With clean water and a largish brush , wet the entire sky area down to the horizon with the weaker dilution of your main colour. When you then add the coloured paint it will spread through the wet area and the dry areas of the paper will remain intact (unless you hold the paper upright too soon and the paint drips downwards (just mop it up and use a wet brush to dilute the unwanted colour).
    Whilst the paint is still wet, add in some of the darker dilution and allow it to spread, tilting the paper to make it run where you want. Do the same with the alternative colour if using one.
    The, if you want clouds, whilst it's all still wet, use mini sponge, tisues or cotton wool to dab out colour from the sky in selected areas. If doing a dark sky at night, use a coin wrapped in tissue or a piece of cloth to create a full moon.
    When the sky is dry (you can use a hairdryer to speed things up) tackle the next area, wetting the parts you want in the next colour with clean water first, using a smaller brush for intricate areas.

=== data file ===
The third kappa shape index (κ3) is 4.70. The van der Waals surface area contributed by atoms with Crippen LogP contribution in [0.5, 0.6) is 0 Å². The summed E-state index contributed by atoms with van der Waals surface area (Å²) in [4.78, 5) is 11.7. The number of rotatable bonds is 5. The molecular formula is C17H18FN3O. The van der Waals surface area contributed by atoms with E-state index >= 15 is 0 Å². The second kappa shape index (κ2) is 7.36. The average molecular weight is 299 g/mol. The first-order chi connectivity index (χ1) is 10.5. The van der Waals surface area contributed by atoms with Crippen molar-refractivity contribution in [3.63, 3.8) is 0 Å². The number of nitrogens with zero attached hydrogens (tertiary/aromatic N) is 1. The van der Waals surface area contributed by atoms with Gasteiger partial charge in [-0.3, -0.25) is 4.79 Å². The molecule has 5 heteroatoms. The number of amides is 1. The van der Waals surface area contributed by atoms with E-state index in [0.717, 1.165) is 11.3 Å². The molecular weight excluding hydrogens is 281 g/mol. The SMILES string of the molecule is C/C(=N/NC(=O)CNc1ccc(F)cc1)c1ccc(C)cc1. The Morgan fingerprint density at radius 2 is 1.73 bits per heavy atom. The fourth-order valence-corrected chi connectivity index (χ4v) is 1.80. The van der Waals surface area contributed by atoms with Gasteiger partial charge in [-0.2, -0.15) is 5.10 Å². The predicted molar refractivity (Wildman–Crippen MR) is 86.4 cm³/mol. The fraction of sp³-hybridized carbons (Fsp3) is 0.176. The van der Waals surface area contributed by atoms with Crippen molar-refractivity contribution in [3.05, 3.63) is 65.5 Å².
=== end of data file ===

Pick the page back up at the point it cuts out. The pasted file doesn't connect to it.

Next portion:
If you don't like an area of paint you can lift it off by diluting it with water and using a dry brush to soak up the paint.
    If you mess up the paper but don't want to waste it, remove from the board and submerge it in water for long enough for the paint to weaken a run off. Then tape the clean paper to a board and allow to dry. This assumes that you are using watercolour paper.
     
  17. I am beginning to get the idea! I'm feeling quite excited now.
    I shall get all the boring chores out of the way shortly and then sit down to play. I can see that I am going to need a bigger brush and masking tape but that is easy enough.
    Many thanks all. Perhaps there has been an inner artist all these years just waiting to be unleashed........or not, we'll see.
     
  18. Honestly, watch the programme I linked to. It shows all sorts of people painting with watercolours and you get an idea of what it's supposed to do. Plus, althoughg they are all good amateur painters, some of them are worse than others and you don't feel too inadequate watching them.
     
  19. cissy3

    cissy3 Star commenter

    Chuckle!
    Seriously, it reminds me of a time when someone entered their young child's painting into the RA Summer Show...........and it was accepted. Much mirth ensued......but I actually liked the painting anyway!